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Financial Times: Magellan sets course for overseas markets

By Deborah Brewster
Published: February 16 2006 02:00 | Last updated: February 16 2006 02:00
Fidelity's flagship Magellan fund is undergoing a sharp change in direction, with its new manager dumping big-name US consumer stocks such as Home Depot and Pfizer and putting a quarter of the fund into overseas markets.
Fidelity last October appointed Harry Lange to head Magellan in an attempt to return the $51bn fund to its glory days. Once a star performer and the biggest fund in the US, Magellan has in recent years regularly underperformed the Standard & Poor's 500 index and is half its former size.
It appears that Mr Lange has moved quickly. During the December quarter, Magellan lifted its non-US holdings to 25 per cent from only 4 per cent, according to regulatory filings.
He has also taken the axe to nearly all of the fund's top holdings, and sharply lifted exposure to technology companies.
General Electric is the only name that remains in Magellan's top 10 holdings, and mobile phone company Nokia has replaced it as the fund's biggest holding.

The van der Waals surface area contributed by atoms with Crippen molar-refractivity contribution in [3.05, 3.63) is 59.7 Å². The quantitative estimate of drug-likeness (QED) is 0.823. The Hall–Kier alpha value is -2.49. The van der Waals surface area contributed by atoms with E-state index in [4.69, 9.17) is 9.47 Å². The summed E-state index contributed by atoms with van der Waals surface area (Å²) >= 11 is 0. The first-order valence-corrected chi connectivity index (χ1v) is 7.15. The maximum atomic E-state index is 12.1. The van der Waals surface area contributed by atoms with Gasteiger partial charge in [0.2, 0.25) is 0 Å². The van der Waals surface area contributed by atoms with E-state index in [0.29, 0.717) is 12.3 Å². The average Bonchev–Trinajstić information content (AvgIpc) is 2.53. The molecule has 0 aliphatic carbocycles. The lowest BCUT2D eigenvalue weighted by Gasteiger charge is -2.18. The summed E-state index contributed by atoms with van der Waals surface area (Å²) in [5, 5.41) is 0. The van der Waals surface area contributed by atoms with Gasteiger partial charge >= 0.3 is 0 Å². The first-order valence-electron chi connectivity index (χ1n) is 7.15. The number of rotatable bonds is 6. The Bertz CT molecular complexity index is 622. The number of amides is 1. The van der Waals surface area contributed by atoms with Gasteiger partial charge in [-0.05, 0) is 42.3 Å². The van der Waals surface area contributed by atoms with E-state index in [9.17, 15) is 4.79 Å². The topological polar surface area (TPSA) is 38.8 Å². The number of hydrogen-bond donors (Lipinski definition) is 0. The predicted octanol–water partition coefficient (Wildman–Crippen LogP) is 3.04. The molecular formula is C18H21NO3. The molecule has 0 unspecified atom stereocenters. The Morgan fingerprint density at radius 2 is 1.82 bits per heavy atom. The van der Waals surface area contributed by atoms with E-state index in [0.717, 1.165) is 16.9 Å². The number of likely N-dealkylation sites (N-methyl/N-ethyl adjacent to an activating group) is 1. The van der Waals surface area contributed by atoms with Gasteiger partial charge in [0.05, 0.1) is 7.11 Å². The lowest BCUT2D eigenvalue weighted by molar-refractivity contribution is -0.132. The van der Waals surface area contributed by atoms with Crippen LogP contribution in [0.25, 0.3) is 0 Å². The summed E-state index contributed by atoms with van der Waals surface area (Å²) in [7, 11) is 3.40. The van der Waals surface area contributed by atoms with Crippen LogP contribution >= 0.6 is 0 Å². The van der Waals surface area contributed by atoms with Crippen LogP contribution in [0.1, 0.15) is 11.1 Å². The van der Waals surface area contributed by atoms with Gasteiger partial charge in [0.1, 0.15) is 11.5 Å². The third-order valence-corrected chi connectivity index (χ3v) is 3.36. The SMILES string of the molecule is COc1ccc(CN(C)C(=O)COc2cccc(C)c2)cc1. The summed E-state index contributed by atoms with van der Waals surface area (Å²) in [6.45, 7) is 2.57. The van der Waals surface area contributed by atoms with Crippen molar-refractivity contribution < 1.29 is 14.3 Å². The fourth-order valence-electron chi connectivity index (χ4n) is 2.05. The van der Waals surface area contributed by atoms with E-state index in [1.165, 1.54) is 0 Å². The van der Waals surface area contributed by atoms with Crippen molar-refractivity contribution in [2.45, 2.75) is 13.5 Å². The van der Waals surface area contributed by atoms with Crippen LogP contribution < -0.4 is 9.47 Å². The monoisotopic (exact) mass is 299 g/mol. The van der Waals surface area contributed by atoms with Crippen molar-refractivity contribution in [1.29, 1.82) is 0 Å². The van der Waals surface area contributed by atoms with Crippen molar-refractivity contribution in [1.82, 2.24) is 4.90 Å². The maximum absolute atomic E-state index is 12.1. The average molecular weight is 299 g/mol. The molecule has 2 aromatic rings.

During the quarter, Magellan bought 60m Nokia shares, lifting its holding by 56 per cent. At the same time, it sold 44.4m GE shares.
Magellan also massively increased its investment in Royal Dutch Shell, to 20.5m shares from just 1m.
The fund is not alone in its move to non-US markets. US investors last year put more money into international stock funds than they did into US domestic funds for the first time in at least a decade. At the same time, many diversified stock funds shifted money from the US market to other markets.
Magellan has been criticised for sticking too closely to the S&P 500, holding US large cap stocks and making it difficult for the fund to offer returns above the index, especially after trading costs and management fees were taken out.
It appears its new direction will see it sharply diverge from the index. In the December quarter, Magellan sold 88m shares of its second biggest holding, Microsoft – a stake worth about $2.4bn at yesterday's price. It also sold almost its entire stake in Home Depot, offloading 110m shares and keeping only 5m, and almost its entire stake in Pfizer.
It sold $5bn worth of Intel stock, which last year heavily underperformed. Procter & Gamble, Altria and AT&T are other stocks which Magellan sold down heavily, according to analysis from Georgeson ShareholderAnalytics.
Apart from overseas stocks, Mr Lange has lifted buying of tech stocks, which now account for 25 per cent of the portfolio, well above the benchmark.
Jim Lowell, who publishes a newsletter on Fidelity, said: “I upgraded Magellan from a sell to a buy as soon as Harry Lange took over, because I knew that he is a go-anywhere stockpicker and that he would do two things – significantly boost tech, and become a global growth fund.”

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